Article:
On the other hand, SRA is much better at manipulating cookies, specifically. AppWrap can still do it, but it doesn’t have the means of manipulating the various parameters of the cookie that SRA can, such as the cookie’s domain and path.

Manipulating headers

Lets start by discussing simple header (not cookie) manipulation. As I just said, AppWrap is better at it, and here’s an example of such a manipulation:

<APP_WRAP ver="3.0" id="WhlFiltAppWrap_HTTPS.xml">
<MANIPULATION>
<HEADER_CHANGE>
<RESPONSE>
<APPLICATION>
<SERVER_NAME mask="">SharePoint01.createhive.com</SERVER_NAME>
<PORT></PORT>
<URL>
<URL_NAME>/Forum/Summary.aspx</URL_NAME>
<ADD>
<HEADER>
<NAME>Content-type</NAME>
<VALUE>text/html; charset=csISOLatinHebrew</VALUE>
</HEADER>
</ADD>
</URL>
</RESPONSE>
</HEADER_CHANGE>
</MANIPULATION>
</APP_WRAP>

The above is for ADDING a header named Content-Type, with the value of ‘text/html; charset=csISOLatinHebrew’, which would tell the browser to display the page using the Hebrew character set.

The example above is for the RESPONSE direction, so UAG would inject this into any page UAG delivers from the backend-server to the client. If you want the header to be injected on the way from the client to the server, use the REQUEST keyword instead.

The example above uses the SERVER_NAME structure to tell UAG on which responses to perform this. The purpose of this is to allow you to control this with a fine tooth comb. Typically, such a change would only apply to certain applications you are publishing, but not all. You can specify a server name using a shortname, an IP or an FQDN, but it should match the server you specified in the application properties. For example, if you want this to apply to your SharePoint pages only, and you listed the SharePoint’s server name as a shortname “SPSHaifa01”, you will have to match it in the XML:

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The port is optional – you can specify it, or leave it blank, or skip the <port></port> line altogether. Another optional setting is the server mask, which is useful when specifying the server by IP. If you’d like to have this rule cover an entire subnet of server, you could specify something like:

<SERVER_NAME mask=”255.255.255.0”>192.168.1.1</SERVER_NAME>.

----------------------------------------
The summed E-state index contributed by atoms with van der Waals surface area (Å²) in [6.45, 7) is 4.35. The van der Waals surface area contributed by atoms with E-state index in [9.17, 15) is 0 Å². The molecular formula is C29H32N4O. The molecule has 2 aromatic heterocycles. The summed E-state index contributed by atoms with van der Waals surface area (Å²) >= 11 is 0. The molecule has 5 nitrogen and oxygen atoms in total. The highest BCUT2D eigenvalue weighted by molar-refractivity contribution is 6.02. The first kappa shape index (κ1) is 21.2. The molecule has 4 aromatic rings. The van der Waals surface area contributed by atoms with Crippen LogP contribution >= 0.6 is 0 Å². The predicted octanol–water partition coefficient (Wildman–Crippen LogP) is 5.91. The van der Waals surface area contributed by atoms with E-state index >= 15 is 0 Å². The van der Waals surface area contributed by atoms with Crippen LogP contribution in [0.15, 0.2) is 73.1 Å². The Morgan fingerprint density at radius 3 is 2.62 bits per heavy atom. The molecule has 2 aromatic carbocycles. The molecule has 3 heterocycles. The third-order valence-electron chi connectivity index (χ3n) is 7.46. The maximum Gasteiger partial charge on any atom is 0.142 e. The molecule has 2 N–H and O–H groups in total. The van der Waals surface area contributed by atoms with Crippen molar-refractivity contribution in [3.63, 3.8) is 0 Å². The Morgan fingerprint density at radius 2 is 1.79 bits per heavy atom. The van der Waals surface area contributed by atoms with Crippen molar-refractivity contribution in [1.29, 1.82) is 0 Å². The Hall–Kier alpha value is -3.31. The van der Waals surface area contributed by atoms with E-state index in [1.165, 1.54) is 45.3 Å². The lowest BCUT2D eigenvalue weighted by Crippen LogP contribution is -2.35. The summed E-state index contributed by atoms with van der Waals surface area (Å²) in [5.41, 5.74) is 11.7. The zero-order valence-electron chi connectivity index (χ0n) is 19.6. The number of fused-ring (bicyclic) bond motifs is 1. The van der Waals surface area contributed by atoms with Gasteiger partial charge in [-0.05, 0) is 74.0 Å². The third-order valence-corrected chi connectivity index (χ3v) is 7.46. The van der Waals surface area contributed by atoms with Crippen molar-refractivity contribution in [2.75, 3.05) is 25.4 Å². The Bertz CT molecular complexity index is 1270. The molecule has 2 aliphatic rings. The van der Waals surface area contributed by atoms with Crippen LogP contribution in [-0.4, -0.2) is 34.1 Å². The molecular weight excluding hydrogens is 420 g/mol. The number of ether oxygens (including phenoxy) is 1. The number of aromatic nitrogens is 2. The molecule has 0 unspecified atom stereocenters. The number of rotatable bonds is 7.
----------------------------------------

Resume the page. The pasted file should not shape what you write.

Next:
An alternative to this would be to use the APPLICATION_TYPE format. This is suitable if your application uses multiple servers, but not an entire subnet. You typically set the application type when you create an application, as part of page 2 of the wizard. :

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For the built-in application templates, such as SharePoint, Lync, OWA and CRM, the type is preset in the template. The common application types are for built-in templates are:

· OWA2007
· OWA2010
· SharePoint2007AAM
· SharePoint14AAM
· Lync2010

For a full list of all types, open the following file:

<UAG Path>\von\Conf\WizardDefaults\WizardDefaultParam.Ini

To use the application-type format, you simply replace the <SERVER_NAME> line with:

<APPLICATION_TYPE>SharePoint14AAM</APPLICATION_TYPE>

Similar to other AppWrap work, the value of the cookie may need to contain characters that are illegal in XML files, and in that case, we can use Base64 encoding to make the file safe. To do so, use an encoding tool, such as the UAG Editor (from <UAG Path>\common\bin\editor.exe), or an online encoding website such as this. With encoded data, the value line would look like this:

<VALUE encoding=”base64”> Q3VyaW91cywgYXJlIHdlPyE/IT8h</VALUE>

Editing and deleting headers

The syntax for editing or deleting a header is pretty straight-forward. When deleting a header, there’s no need to specify the value, so it would be something like this:

<APP_WRAP ver="3.0" id="WhlFiltAppWrap_HTTPS.xml">
<MANIPULATION>
<HEADER_CHANGE>
<REQUEST>
<APPLICATION>
<APPLICATION_TYPE>SharePoint14AAM</APPLICATION_TYPE>
<URL>
<URL_NAME>/Forum/.*</URL_NAME>
<DELETE>
<HEADER>
<NAME>Content-type</NAME>
</HEADER>
</DELETE>
</URL>
</REQUEST>
</HEADER_CHANGE>
</MANIPULATION>
</APP_WRAP>

In the example above, I also used a RegEx expression in the URL. RegEx can be used in URLs, header names, server names…but not in the application type.

Editing a header is simply based on a search-and-replace, similar to how you would do for a page’s content. Instead of enclosing your stuff in <DELETE></DELETE> or <ADD></ADD>, simply enclose it in <EDIT></EDIT>. For example:

<EDIT>
<HEADER>
<NAME>Content-type</NAME>
<SAR>
<SEARCH>csISOLatinHebrew</SEARCH>
<REPLACE>UTF-8</REPLACE>
</SAR>
</HEADER>
</EDIT>

If you do plan on using AppWrap to manipulate cookies, despite my suggestion to use SRA for it, keep in mind that the formatting for cookies is set-cookie when the cookie comes from the server (response), but just cookie when being set by the client (request). For example:

<HEADER_CHANGE>
<REQUEST>
<APPLICATION>
<SERVER_NAME>SharePoint.createhive.com</SERVER_NAME>
<URL>
<URL_NAME>/Pages/default.aspx</URL_NAME>
<EDIT>
<HEADER>
<NAME>Cookie:ClientOptions</NAME>
<SAR>
<SEARCH encoding="">UseCache</SEARCH>
<REPLACE encoding=""></REPLACE>
</SAR>
</HEADER>
</EDIT>
</URL>
</APPLICATION>
</REQUEST>
<RESPONSE>
<APPLICATION>
<SERVER_NAME>SharePoint.createhive.com</SERVER_NAME>